About Me

comic artistHello. As you can probably tell, I love comics. I eat, sleep, breathe and collect comics, and I also write and draw them in my freelance capacity. It is my dream to someday live off my comics and quit my day job. Sometimes this obsession can get too much, and that’s when I visit comic cons, to meet my favorite creators and industry professionals and delve around in even more comics. Sometimes, I find the time to eat solid food and do other things like play tennis, bathe and go to a soccer game. I don’t cosplay, but I enjoy taking photos of creative and talented cosplayers.

And here’s what I’ve discovered about comics through reading and drawing them.

Comics are hard and rewarding. They’ve probably always been hard. Living a good life off your comics is probably only possible for the top 300. The rest of the artists are just trying to keep the lights on. I have a hard time figuring out whether this is because people are just not interested in new stuff and avant garde comics anymore, or if print artists are working in the wrong medium.

People walking around with their noses glued to their smartphones and tablets seem like they wouldn’t have the time to visit live exhibitions. But they are still interested in comics, thank Thor for that. And so we have artists who are creating web comics when they’ve never done it before. Not that webcomics pay a lot either.

I wonder how comic book artists even pay their rent in cities like NYC, unless they are shepherded by the big publishers. Thank god for comic conventions, with their small press areas. {NOTE TO DEVELOPER: Please link “comic conventions” with the article “Most Awaited Comic Conventions in 2017”.)

As you may have noticed, I do enjoy the superhero comics but I’m a sucker for a fresh indie story that explores boundaries and sometimes crosses them. And it doesn’t even have to be a certain genre. Just as much I enjoy a quick and entertaining read through a clash between Spidey and Rhino (in the last of The Clone Conspiracyfrom Marvel), I love discovering a genre-crossing graphic novel based on Afrofuturism in Kindred: A Graphic Novel Adaptation.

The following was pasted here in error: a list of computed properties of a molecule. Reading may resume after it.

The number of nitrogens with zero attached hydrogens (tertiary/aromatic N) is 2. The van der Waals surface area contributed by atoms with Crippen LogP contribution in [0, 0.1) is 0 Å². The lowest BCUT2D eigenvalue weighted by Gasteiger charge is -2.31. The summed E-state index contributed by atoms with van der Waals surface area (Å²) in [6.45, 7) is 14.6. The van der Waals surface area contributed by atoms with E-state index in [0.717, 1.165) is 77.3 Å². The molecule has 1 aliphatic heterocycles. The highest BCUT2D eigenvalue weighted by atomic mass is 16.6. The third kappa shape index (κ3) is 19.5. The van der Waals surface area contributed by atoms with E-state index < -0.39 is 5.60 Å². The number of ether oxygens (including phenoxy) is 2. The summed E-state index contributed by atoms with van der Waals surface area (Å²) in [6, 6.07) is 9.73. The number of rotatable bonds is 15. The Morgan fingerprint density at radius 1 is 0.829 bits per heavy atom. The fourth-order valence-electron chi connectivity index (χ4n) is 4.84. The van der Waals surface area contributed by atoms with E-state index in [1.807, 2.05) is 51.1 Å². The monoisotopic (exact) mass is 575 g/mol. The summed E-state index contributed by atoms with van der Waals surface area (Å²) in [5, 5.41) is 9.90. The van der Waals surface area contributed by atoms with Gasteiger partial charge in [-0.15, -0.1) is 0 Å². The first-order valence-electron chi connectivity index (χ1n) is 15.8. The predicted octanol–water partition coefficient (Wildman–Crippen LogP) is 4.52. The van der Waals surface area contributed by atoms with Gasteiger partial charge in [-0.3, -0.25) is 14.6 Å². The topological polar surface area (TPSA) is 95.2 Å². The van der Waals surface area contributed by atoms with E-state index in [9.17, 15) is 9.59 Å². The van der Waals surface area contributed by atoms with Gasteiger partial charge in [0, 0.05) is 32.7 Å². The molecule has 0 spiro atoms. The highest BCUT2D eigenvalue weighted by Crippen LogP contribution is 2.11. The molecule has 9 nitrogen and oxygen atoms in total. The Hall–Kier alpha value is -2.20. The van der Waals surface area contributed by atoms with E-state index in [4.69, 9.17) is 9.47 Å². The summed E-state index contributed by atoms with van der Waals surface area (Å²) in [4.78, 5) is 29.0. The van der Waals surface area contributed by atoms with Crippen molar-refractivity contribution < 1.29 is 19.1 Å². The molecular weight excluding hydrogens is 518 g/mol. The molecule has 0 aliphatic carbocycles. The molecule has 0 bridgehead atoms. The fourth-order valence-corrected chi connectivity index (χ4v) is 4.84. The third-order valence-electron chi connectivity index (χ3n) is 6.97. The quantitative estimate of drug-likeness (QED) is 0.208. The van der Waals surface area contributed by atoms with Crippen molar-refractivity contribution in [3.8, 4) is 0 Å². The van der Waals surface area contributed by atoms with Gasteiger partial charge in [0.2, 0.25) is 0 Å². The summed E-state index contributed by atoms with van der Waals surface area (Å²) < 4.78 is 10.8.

My history with comics

Just like most of us, I grew up on superhero comics. My favorite superhero as a kid was Superman. He’s lost a lot of his charm today, because somewhere in elementary school I realized that his powers are arbitrary and I couldn’t buy into the vitamin D-sensitivity that made him practically flawless.

Spiderman became more interesting, because he was human. So was Flash. But my most enduring superhero love has been with Batman. I believe there’s been no superhero who is so iconic and has had so much quality work done for him than Batman. Not only is he human, he has scientific skill and knowledge, lots of wisdom and he makes complex choices. The dark, gothic setting of his world is still recognizable and relatable and very well adapted in crossover works. The Dark Knight Returns very clearly gave the tired comic book industry a much-needed shot in the arm.

Beyond superheroes, I am a fan of fresh, avant garde works that give me new perspectives. Sean Lewis and Hayden Sherman‘s The Few, for example, is something I am reading and enjoying not only for its gripping story set in a dystopian wasteland but for the rather sketchy and sparse art that is compelling.

Another comic (also from Image) I’m following that is probably the polar opposite in style and genre but not in its goals is last year’s Monstress. The artwork by Sana Takeda is gorgeous, luminous and exotic, and the writing by Marjorie Liu is terrifying.

As you can see, I’ve turned into quite an Image boy. But I still collect back issues of Batman and you’ll find me hunting book stores and comic stores wherever I go for rare Batman collectibles. He is the only superhero I have a dedicated cabinet for.

I am also a manga enthusiast, but it’s not the popular Naruto and Bleach that interest me, but Ghost in the Shell, Appleseed, Akira, Cowboy Bebop and anything with aliens and space travel.

I’m also excited by some of the lesser known stuff from Japan that I’ve accidentally discovered in issues of Drawn and Quarterly, by artists like Tadao Tsuge, Shigeru Mizuki, and Yoshihiro Tatsumi.

Which naturally brings me to more serious comics like the minimalistic works of Adrian Tomine (Optic Nerve), Eleanor Davis (How to be Happy) and others. As you see, my tastes run pretty wide. A lifetime isn’t enough to discover all the good comics out there!

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